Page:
When I start to get to know patients in my practice, a lot of the preliminary work has to do with listening. Before we can start to work through problems and talk about change, I have to be able to meet you where you’re at. This process can apply well to allyship because we must be able to listen to our black peers and bear witness to their pain. We will not understand their pain, because we have never experienced it — but we can stand with them, hear them, and honor their thoughts and feelings. Our actions will not be as powerful if we cannot first take the path of empathy and solidarity. This “listening” can take many forms; having conversations, watching a documentary, and/or film, listening to a speech, reading books, listening to music. In all these ways, we have access to countless stories about the black experience in America — take advantage, and, without questioning or assuming or defending, just listen.

4. Plan

There’s a lot of conversation about burnout right now. We’ve been protesting, we’ve been donating, we’ve been having difficult conversations for the past few weeks. It’s easy to get sucked into the media cycle and divert our attention to other news and current events. But we know that this change won’t happen quickly, and will require a long, sustainable movement. So, now we can plan. If we know that we can easily get emotional or exhausted when having difficult conversations about race, we can do what I like to call safety planning. A good place to start is to continually incorporate meditation, mindfulness exercises, walking in nature, and taking devise time-outs into your lifestyle to help your mind restore itself so you can get back out there and do more work.

  • Watch: If we want to better understand our minds so we can question our intrusive thoughts that are rooted in racism or stereotypes, CBT practices are very helpful. One way to do this is after engaging in meditation or mindfulness. Use the opportunity of becoming detached from the endless stream of repetitive thinking to just watch when your mind has racist or white privileged thoughts. For instance: what judgments come up when you see a black person? Do you make assumptions? If so, just watch it – don’t get caught up in the shame you feel, and instead take it as an opportunity to see what your mind tells you. Later, write it down and remind yourself that this is the brainwashing all people in the US have been taught, and know that you can do better. Those thoughts may continue to arise at various times. Instead of being passive to them, remind yourself at that moment that they are from the racist programming we have all been subjected to, and you are capable of doing the work to unlearn them.
  • Stay focused: If we know that we get might get distracted, lose steam, or want to drop things when they get hard, we can brainstorm ways to regularly incorporate anti-racist work into our lifestyle. Maybe that means a regular journal reflection about our behavior and questions. Maybe that means setting up recurring donations to funds that support the black community. Maybe you want to commit to boycotting certain corporations or businesses that actively contribute to oppressive forces (i.e Police departments, Trump campaign, fossil fuel industry). Perhaps you can think about how you can use your career work to direct energy towards supporting black communities and challenging racist institutions.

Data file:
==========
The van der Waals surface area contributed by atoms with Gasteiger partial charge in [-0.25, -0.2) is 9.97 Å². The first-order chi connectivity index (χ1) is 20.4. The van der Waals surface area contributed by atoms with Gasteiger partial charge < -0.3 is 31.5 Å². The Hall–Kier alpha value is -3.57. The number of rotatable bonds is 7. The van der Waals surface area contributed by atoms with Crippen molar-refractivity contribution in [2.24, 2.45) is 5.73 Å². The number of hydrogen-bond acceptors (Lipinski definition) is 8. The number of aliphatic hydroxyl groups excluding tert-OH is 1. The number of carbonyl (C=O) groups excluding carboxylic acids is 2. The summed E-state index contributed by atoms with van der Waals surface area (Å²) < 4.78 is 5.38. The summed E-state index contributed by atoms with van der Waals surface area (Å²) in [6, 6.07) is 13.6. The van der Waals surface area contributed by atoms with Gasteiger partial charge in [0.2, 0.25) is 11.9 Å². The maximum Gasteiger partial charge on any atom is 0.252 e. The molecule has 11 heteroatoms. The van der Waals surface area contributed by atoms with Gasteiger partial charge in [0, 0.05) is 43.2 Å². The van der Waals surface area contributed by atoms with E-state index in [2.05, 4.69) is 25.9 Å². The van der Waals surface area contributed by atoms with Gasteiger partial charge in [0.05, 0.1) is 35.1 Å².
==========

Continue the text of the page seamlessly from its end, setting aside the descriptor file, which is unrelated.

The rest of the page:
• Hope: Know that anything is possible – people move from being unconscious to conscious all the time – we are watching it happen collectively right now. The first step is awareness. If you are aware of your implicit bias, white privilege, and white fragility, know you have the power to do something about it: to change it through inner work. You can educate yourself and change the way you think and behave to create lasting change for you, our beloved black communities, and the world.

We are living in one of the most unprecedented times of change we have ever seen. Inner and outer shifts are possible and psychology and spirituality have always been a powerful tool in understanding ourselves and each other, so I hope we can use it to aid this work too. The learning never stops. Becoming a more conscious person never stops. There is so much valuable information out there beyond this list, and I hope it can act as a stepping stone on our path towards introspective, empathetic, sustainable, and powerful anti-racist work.

In solidarity,
Dr. Lauren


Additional Resources

We all learn in different ways, so below are some different resources to get the education I know you are craving – here’s a start:


5 Ways White People Can Take Action in Response to White and State-Sanctioned Violence

Guide to Being an Anti-Racist Activist

An Essential Reading Guide For Fighting Racism 


Healing from Internalized Whiteness

Dr. Robin DiAngelo’s 9-minute interview on White Fragility


White Fragility: Why It’s So Hard for White People to Talk About Racism by Robin D’Angelo

White Ally: A Guide to Developing a Deeply Spiritual AntiRacist Practice by Sonia Roberts


Just Mercy with Michael B. Jordon and Jamie Foxx – free online during the month of June

I Am Not Your Negro – Raoul Peck envisions the book James Baldwin never finished called I am Not Your House